For millions of years stones formed the foundation
mankind moves on across the earth. Rocks are
everywhere and in a sense are the memory of our planet.
A journey through space and time. From petrified waves
to chiseled palace. From granite behemoths to black silvery
basalt to fire – breathing mountains.
Filmmaker Petra Haffter went to Brittany to find – in Goethes words
„the underpinning of the earth,“ Granite.
Like basalt, granite is an igneous rock, only it's that cools and
solidifies deep in the earth. The Brittany coast is wild and rugged,
full of drama. With every tide the rocks are washed away and
returned again – and beaches of rocks are not uncommon.
On my journey through Brittany I meet people who have built into
the granit and others who have built structures out of it.
At the Chateau de Kérouzéré, a relic of the 15th century, still
privately owned today, I am greeted by Madame de Calan.
She guids me through the imposing walls: high ceilings, up to four
meters thick – damp – walls with comparatively small windows.
What the owner thinks of granite? :-this is a rock that´s cold and it's damp
espcially from autumn to spring.
From the Stone Age to the present day- the Menhirs always cast a spell
on us humans. Thousands are summoned to this mysterious
„Alignments of Carnac“ ever year, stones that don't want their
secrets told. Whether separately placed or raised in circles or groups,
if menhirs were tombs or not has never been proven.
Alain Le Goff was a teacher, he loves and collects traditional stories.
Now he does speaking tours through Brittany and neighboring countries.
We know very little about our ancestors and their relationship to this
„long rocks“. Today the most dominating hypothesis is that these are
the „alignments“ of a temple complex with rows of stone run toward
to a place where cults worship.
Thousands of years later once again a monumental project made of
granite to find in the Valley of the Thousend Saints.
Patrice Le Guen a local artist and the co-creator of the concept says:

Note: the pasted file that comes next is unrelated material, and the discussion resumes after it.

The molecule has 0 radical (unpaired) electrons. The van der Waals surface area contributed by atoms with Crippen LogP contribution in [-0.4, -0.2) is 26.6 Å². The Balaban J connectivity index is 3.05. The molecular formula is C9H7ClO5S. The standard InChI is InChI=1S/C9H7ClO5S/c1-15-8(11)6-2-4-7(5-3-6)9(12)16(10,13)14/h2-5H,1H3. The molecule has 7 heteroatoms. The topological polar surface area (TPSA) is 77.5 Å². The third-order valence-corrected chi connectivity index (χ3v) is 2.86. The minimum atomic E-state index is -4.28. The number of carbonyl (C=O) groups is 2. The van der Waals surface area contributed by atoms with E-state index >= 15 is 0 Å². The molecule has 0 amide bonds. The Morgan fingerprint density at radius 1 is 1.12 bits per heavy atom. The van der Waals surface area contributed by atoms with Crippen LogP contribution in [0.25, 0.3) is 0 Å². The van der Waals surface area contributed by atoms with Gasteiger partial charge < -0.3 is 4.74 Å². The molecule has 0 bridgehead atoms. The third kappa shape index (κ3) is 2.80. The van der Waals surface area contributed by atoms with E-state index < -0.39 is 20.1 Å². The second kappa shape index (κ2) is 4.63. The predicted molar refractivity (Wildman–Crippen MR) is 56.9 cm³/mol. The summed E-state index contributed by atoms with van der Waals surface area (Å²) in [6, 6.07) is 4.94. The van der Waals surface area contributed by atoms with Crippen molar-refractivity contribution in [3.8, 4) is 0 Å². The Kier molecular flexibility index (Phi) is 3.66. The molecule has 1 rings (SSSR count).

it is all honoring Brittany and points out the connection of this piece of
earth with granite. Sixty Saints, three meter high stand up granite figures
build a circle of the „Eternals.“
Only very few new houses made from granite, many old ones. As a building
material it has fallen into disrepute because it stores plutonium.
There are bolards, barriers, globes, walls, churches, bridges – and even a bank.
Allan Le Corre managed some quarries at the cote de Granit Rose.
But the demand of pink granite has shrunk. He says: Granite is not
very popular right now, the best years were the 80s, 90s.
The Cote de Granite Rose is a geological rarity that attracts petrologist
from all over the world.
Geologist Jacques Bouffette explains how these rounded stones come to be.
He brings me also to the place of pilgrimage for geologists from around
the world. Jacques did not exaggerate too much.
I have never before seen such an amalgamation of rocks.
Like a folded quilt, the stone rolls down the embankment.
With narrow folds of granite that pokes out like a plush lining.
Fort La Latte is a mighty fortress on the Atlantic A relic from
the middle ages. Built with granite from a nearby quarry near the coast.
The canons in the garden – pointed at England. Not an obsessive
militarist own such place, but I discover the humor of the
grandchildren about the whole thing and love for the Middle Ages.
The grandfather was a scholar – specializing in the historry of the Middle Ages.
When he bought it in 1931, from inside the rooms you could see the open sky.
Our main goal is maintaining the building and passing its history
on to the future generations.
In Brittany, fear and defense seem to have been again and again
the motor for thinking, acting and building.
Mont Saint Michel was a place for pilgrems, then a monastery, then a prison.
When I stop to look at Saint Michel, I'm mainly fascinated by the unusual
length of time it took to construct it. 500 years. The granite that was used
comes from the nearby Chausey Island.
Now it has become the center of attraction for the tourist.
Mont Saint Michel, is, so one says, Frances most importen landmark.
For me it is the symbol of granite incarnate. In the middle of the
|Hennes Grossmann, Nadine Chaussonnière